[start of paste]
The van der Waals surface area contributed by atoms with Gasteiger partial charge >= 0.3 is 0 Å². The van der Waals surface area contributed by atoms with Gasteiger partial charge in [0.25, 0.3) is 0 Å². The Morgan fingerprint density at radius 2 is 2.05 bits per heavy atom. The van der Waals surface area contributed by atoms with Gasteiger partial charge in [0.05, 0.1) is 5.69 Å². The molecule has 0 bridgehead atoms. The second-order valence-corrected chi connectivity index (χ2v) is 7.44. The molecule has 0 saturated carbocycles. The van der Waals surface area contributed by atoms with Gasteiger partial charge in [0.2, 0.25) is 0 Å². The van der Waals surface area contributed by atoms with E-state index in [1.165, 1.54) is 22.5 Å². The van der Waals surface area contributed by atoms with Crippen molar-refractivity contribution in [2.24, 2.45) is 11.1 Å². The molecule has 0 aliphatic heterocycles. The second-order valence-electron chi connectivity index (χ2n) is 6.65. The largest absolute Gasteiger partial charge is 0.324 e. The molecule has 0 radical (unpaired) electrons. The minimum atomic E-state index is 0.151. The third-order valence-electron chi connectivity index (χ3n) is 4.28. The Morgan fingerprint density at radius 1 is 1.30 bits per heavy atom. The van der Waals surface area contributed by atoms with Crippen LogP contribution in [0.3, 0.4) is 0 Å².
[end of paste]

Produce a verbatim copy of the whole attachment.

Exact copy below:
The van der Waals surface area contributed by atoms with Gasteiger partial charge >= 0.3 is 0 Å². The van der Waals surface area contributed by atoms with Gasteiger partial charge in [0.25, 0.3) is 0 Å². The Morgan fingerprint density at radius 2 is 2.05 bits per heavy atom. The van der Waals surface area contributed by atoms with Gasteiger partial charge in [0.05, 0.1) is 5.69 Å². The molecule has 0 bridgehead atoms. The second-order valence-corrected chi connectivity index (χ2v) is 7.44. The molecule has 0 saturated carbocycles. The van der Waals surface area contributed by atoms with Gasteiger partial charge in [0.2, 0.25) is 0 Å². The van der Waals surface area contributed by atoms with E-state index in [1.165, 1.54) is 22.5 Å². The van der Waals surface area contributed by atoms with Crippen molar-refractivity contribution in [2.24, 2.45) is 11.1 Å². The molecule has 0 aliphatic heterocycles. The second-order valence-electron chi connectivity index (χ2n) is 6.65. The largest absolute Gasteiger partial charge is 0.324 e. The molecule has 0 radical (unpaired) electrons. The minimum atomic E-state index is 0.151. The third-order valence-electron chi connectivity index (χ3n) is 4.28. The Morgan fingerprint density at radius 1 is 1.30 bits per heavy atom. The van der Waals surface area contributed by atoms with Crippen LogP contribution in [0.3, 0.4) is 0 Å².